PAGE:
Can Biden plan stem epidemic of gun violence in Chicago?

President Obama has unveiled the most sweeping proposal to curb gun violence in generations. Will this combination of executive orders … Continued

President Obama has unveiled the most sweeping proposal to curb gun violence in generations.

Will this combination of executive orders and proposed new legislation, a product of a month of work by an interagency task force led by Vice President Biden, be able to help reduce the rate of deaths from gun violence in President Obama’s own home town of Chicago?

Chicago hit a grim milestone in 2012: 500 murders in one year, the worst in the nation. For Chicago, this works out to one Newtown, Conn., massacre nearly every two weeks, or one Aurora, Colo., movie theatre massacre nearly every week. There were 151 victims of mass shootings in the United States in 2012. For Chicago, that’s equivalent to approximately the first quarter of 2012; in 2013, Chicago is already ahead of the murder rate of 2012.

This is a plague, an epidemic of gun-related violence that should be understood as a public health crisis according to CeaseFire. That organization was founded by Gary Slutkin, who spent a decade combatting cholera and AIDS in Africa. Located at the University of Illinois School of Public Health, this program is founded on the idea that the spread of violence mimics the spread of infectious diseases. The infection must be stopped at its source; it must be interrupted.

The Interrupters” is an award-winning film about the program to “interrupt” violence at its source that was launched by CeaseFire. Those shown in the film and those who run the program are certainly inspiring and courageous people, working the streets to try to interrupt the spread of the infection of violence.

Yet, despite this courageous work, Chicago’s murder rate increases.

This is a plague that cannot be successfully interrupted without getting the guns, as that is how the infection grows and spreads. Just like dealing with a plague, you have to also confront the carriers of violence. A groundbreaking study by University of Chicago Crime Lab researchers shows that Chicago gangs don’t have to go far to get guns. The guns are trafficked into our Chicago communities like fleas jumping off rats and causing spreading the plague as happened in the Middle Ages in Europe.

Comprehensive national gun legislation is needed now. No community should be left to battle this plague on their own. Assault weapons should be banned, along with high capacity magazines. Criminal background checks for every gun purchase should be mandatory, and I believe gun sellers should be required to report their sales to law enforcement. Tracing guns that are used in crimes is crucial to stemming the gun flow to criminals.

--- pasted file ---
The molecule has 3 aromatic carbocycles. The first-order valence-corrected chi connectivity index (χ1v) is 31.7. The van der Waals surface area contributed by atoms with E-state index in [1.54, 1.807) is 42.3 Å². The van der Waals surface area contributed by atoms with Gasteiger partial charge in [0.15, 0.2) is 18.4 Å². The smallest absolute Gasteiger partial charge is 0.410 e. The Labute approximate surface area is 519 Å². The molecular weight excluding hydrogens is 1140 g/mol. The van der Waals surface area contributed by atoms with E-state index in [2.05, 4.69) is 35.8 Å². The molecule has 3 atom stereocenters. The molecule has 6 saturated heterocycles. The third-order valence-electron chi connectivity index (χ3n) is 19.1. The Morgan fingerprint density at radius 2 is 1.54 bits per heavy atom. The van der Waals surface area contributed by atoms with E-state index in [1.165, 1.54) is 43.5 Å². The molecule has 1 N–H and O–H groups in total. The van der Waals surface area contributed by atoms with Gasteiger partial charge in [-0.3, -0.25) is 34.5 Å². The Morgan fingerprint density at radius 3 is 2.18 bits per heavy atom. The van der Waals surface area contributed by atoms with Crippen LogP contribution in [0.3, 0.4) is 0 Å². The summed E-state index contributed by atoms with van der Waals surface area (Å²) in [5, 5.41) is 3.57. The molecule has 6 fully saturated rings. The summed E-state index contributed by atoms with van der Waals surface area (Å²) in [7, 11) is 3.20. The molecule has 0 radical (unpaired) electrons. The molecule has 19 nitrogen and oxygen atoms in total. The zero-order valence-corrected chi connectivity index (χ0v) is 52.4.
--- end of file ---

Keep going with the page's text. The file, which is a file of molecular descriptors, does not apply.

But we’ve simply got to reduce the number of guns already in our communities. Los Angeles, Calif., did a one-day buy back of guns and netted 2,037 firearms, including 75 assault weapons and a rocket launcher. Crime, including murder, is down again in Los Angeles. Get the guns, get safer cities, towns and communities. This works.

Getting the guns and eliminating deaths from gun-related violence is not merely a practical problem. It is also a moral problem. A country that can tolerate this many thousands and thousands of gun deaths every year and not act decisively to end it is losing its capacity for moral judgment.

In the early 1990’s I was a theological consultant to the Carter Center in Atlanta for a project that became known as “Not Even One.” The number of deaths and injuries of children from gun violence had been identified by the Carter Center as a crisis. The project was designed to work with communities to prevent the child injuries and deaths from gun violence. This project also used a community health model.

In the first meetings, we discussed a “threshold” of violence. What was our ultimate goal in the reduction of the deaths of children from gun violence?

Those at the meeting looked at each other and realized that there is no such threshold. There is no acceptable number of deaths of children from gun violence.

“Not Even One” became the title and the moral touchstone of that project.

For the United States, ‘not even one’ death from gun violence is acceptable. That’s the moral standard to which we need to hold one another in this so-called “debate.”

There’s no debate, there is only the moral imperative to stop it.

This post has been updated.


Susan Brooks Thistlethwaite Rev. Dr. Susan Brooks Thistlethwaite is Professor of Theology and immediate past President of Chicago Theological Seminary. She is also a Senior Fellow at the Center for American Progress. Her most recent books are "#OccupytheBible: What Jesus Really Said (and Did) About Money and Power" and, as contributor and editor, "Interfaith Just Peacemaking: Jewish, Christian, and Muslim Perspectives on the New Paradigm of Peace and War."
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